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JERUSALEM, December 12, 2000--The leaders of Christian communities in
the Holy Land today received a message from the World Council of Churches
in Geneva. Signed by the Council's General Secretary, Konrad Raiser,
and written with "a heavy heart," the message contains assurances of prayerful
support and notes the tragic loss of Palestinian and Israeli life.
The full text follows:
World Council of Churches
To Their Beatitudes the Patriarchs and Heads of Christian Communities in Jerusalem
Geneva, 12 December 2000
Your Beatitudes, Graces and Eminences,
The Office of the World Council of Churches, meeting on the eve of the Advent Season, have once again turned their thoughts to you and all the people of Palestine. They have asked that I write you to assure you of their and the World Council of Churches' constant prayers.
I do so with a heavy heart, deeply conscious of your pain and suffering in these days when you mourn the deaths of so many of your children and friends; when Palestinians suffer the destruction of many of their homes and pass once again through the valley of the shadow of violence and death. Nor can we ignore the victims on the Israeli side of the continuing conflict.
In my Christmas message I have pointed out that the World Council of Churches will soon launch the Decade to Overcome Violence: Churches seeking reconciliation and peace.
I also recalled the countries-old unwritten rule that at Christmas a cease-fire be observed in all situations of military conflict. Here I had particularly in mind our sisters and brothers caught up in the new spiral of violence in Israel and Palestine.
Desirable as it would be, a cease-fire is clearly not enough. Our shared goal must be true peace, a peace built on the foundations of justice. Together with you, therefore, we long for justice for Palestinian people. Just peace and an end to the vicious cycle of violence is more that an urgent political necessity. It confronts us with the call to repentance and a change of heart, the readiness to recognize the God-given dignity and the rights of the other. It was surely this transformation that the Prophet had in mind when he foretold the coming of the Prince of Peace.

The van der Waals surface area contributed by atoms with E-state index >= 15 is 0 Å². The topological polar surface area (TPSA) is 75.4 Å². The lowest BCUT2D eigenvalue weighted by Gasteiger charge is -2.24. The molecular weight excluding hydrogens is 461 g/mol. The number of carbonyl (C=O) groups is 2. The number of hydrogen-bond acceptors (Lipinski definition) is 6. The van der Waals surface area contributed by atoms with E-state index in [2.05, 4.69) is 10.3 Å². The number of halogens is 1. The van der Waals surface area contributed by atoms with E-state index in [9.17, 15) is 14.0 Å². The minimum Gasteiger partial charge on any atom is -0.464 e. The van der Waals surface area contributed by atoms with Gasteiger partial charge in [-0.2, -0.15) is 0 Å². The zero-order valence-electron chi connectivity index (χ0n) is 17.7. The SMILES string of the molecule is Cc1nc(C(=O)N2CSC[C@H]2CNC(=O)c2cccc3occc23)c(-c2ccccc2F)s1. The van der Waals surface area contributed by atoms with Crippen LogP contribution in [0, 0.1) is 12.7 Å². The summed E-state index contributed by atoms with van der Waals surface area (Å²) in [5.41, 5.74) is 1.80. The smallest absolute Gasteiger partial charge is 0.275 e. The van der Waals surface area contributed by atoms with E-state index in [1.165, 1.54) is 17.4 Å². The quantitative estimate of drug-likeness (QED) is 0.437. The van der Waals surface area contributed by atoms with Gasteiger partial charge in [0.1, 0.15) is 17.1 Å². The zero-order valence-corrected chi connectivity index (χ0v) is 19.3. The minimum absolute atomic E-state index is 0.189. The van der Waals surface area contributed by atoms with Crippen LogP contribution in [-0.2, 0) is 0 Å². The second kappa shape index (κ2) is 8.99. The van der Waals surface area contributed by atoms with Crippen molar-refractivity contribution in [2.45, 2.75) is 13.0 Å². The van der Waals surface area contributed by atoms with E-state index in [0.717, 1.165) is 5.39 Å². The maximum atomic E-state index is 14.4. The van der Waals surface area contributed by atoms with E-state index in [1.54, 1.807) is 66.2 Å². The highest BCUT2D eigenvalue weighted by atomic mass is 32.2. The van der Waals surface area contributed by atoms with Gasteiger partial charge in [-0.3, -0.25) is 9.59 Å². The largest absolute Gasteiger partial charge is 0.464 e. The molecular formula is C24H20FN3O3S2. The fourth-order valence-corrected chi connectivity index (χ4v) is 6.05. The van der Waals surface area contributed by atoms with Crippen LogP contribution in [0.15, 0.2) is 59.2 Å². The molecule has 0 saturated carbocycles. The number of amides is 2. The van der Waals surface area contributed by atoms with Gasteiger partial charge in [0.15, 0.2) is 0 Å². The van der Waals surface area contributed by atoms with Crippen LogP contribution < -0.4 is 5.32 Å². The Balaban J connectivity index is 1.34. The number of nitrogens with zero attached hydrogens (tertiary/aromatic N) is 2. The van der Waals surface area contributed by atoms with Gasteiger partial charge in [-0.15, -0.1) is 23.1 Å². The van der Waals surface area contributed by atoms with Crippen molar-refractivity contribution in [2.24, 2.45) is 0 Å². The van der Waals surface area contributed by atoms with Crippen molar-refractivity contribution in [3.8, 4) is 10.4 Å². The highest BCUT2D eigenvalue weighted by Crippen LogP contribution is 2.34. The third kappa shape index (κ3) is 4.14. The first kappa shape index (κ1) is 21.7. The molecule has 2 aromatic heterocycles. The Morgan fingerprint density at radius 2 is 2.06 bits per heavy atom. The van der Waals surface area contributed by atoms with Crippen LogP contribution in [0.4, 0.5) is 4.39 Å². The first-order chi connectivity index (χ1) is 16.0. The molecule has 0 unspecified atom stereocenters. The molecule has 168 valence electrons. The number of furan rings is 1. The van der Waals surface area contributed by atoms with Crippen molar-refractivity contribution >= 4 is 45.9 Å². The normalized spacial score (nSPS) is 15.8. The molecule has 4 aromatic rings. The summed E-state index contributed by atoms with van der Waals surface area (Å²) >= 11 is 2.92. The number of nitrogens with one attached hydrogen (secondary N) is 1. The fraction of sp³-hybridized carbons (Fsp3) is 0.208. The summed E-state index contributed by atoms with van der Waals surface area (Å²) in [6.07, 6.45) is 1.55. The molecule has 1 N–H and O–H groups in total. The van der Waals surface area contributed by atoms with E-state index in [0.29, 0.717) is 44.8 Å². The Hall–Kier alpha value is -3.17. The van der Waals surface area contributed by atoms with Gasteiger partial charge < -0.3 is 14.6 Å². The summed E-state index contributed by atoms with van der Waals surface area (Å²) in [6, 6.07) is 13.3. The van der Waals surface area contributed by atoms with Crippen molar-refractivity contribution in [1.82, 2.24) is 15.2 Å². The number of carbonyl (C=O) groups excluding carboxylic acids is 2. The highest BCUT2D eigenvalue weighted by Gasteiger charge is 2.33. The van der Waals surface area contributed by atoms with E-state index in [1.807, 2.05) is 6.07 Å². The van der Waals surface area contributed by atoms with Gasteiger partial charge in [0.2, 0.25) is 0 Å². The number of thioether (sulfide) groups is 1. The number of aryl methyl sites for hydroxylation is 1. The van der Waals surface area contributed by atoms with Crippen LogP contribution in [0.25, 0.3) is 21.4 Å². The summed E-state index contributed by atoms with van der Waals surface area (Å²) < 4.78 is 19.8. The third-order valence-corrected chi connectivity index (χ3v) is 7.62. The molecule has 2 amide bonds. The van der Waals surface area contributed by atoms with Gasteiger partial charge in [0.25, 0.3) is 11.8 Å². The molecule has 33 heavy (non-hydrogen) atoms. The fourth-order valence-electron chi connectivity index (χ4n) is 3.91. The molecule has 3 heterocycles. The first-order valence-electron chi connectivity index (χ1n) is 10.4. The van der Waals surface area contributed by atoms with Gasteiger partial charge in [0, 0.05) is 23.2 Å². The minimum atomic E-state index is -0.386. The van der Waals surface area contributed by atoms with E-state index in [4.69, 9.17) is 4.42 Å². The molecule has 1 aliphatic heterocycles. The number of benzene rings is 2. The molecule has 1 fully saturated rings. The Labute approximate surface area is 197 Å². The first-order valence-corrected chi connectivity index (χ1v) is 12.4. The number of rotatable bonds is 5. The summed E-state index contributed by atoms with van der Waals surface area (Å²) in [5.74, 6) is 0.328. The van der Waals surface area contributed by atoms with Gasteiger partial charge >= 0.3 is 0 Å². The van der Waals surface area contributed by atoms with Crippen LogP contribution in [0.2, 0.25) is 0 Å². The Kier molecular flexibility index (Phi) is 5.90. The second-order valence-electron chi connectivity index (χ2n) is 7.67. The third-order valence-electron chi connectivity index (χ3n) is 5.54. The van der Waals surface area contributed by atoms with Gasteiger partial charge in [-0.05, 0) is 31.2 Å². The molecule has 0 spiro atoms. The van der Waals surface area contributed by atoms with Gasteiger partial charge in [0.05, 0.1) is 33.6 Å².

In these days Christians around the world prepare to celebrate the birth of the Christ child, confessing anew our faith in God who humbled himself and took on human flesh in order that we might be reconciled to God and with one another. Many will draw hope once again from the song of the Virgin Mary, praising God who "has regarded the lowly estate of his handmaiden" and saying
"His mercy is on those who fear him from generation to generation.
He has shown strength with his arm, he has scattered the proud in the imagination of their hearts.
He has put down the mighty from their thrones and exalted those of low degree.
He has filled the hungry with good things, and the rich he has sent empty away."
For two millennia Christians have turned at this time of year to the Holy Place of the manger, Bethlehem, to celebrate the birth of Jesus. Many have longed once to make the pilgrimage to the manger, there to kneel down before the birthplace of the Christ child. This year especially, millions anticipated making this journey, and you have gone to great lengths to prepare virtually impossible such pilgrimages and those of Christians in Palestine itself.
Nevertheless, the bonds of faith and love cannot be broken by violence and war. You are not alone in this tragic time. We and other Christians around the world will be making a pilgrimage of the heart to the manger, surrounding and sustaining you now and always in prayer.
May the hope that abounds in this time of preparations for the Holy Feast of Christmas give birth to a new day of peace and joy and prosperity for you and all who live in the land which has been forever blessed by the coming of Christ.
Yours ever in Emmanuel,